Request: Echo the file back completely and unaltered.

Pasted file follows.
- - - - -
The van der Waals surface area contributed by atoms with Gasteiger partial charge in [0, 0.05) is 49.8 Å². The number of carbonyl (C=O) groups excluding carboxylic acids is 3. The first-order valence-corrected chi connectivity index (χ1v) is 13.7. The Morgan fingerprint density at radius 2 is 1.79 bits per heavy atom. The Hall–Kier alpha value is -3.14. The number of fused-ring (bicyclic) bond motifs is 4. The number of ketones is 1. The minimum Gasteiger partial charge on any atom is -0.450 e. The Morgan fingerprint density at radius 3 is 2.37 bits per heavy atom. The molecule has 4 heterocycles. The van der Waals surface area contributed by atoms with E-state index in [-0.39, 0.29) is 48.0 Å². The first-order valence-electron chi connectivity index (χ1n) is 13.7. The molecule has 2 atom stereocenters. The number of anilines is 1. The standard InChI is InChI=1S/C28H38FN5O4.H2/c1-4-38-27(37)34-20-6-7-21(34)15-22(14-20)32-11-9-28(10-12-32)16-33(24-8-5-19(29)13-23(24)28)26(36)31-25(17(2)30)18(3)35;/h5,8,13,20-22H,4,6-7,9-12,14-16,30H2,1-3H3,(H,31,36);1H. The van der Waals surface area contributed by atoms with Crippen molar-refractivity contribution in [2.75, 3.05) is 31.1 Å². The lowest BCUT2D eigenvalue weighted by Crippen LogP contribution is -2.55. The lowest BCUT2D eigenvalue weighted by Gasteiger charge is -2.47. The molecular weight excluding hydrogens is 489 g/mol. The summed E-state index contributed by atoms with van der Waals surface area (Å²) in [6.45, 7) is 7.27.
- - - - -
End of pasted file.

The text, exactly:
The van der Waals surface area contributed by atoms with Gasteiger partial charge in [0, 0.05) is 49.8 Å². The number of carbonyl (C=O) groups excluding carboxylic acids is 3. The first-order valence-corrected chi connectivity index (χ1v) is 13.7. The Morgan fingerprint density at radius 2 is 1.79 bits per heavy atom. The Hall–Kier alpha value is -3.14. The number of fused-ring (bicyclic) bond motifs is 4. The number of ketones is 1. The minimum Gasteiger partial charge on any atom is -0.450 e. The Morgan fingerprint density at radius 3 is 2.37 bits per heavy atom. The molecule has 4 heterocycles. The van der Waals surface area contributed by atoms with E-state index in [-0.39, 0.29) is 48.0 Å². The first-order valence-electron chi connectivity index (χ1n) is 13.7. The molecule has 2 atom stereocenters. The number of anilines is 1. The standard InChI is InChI=1S/C28H38FN5O4.H2/c1-4-38-27(37)34-20-6-7-21(34)15-22(14-20)32-11-9-28(10-12-32)16-33(24-8-5-19(29)13-23(24)28)26(36)31-25(17(2)30)18(3)35;/h5,8,13,20-22H,4,6-7,9-12,14-16,30H2,1-3H3,(H,31,36);1H. The van der Waals surface area contributed by atoms with Crippen molar-refractivity contribution in [2.75, 3.05) is 31.1 Å². The lowest BCUT2D eigenvalue weighted by Crippen LogP contribution is -2.55. The lowest BCUT2D eigenvalue weighted by Gasteiger charge is -2.47. The molecular weight excluding hydrogens is 489 g/mol. The summed E-state index contributed by atoms with van der Waals surface area (Å²) in [6.45, 7) is 7.27.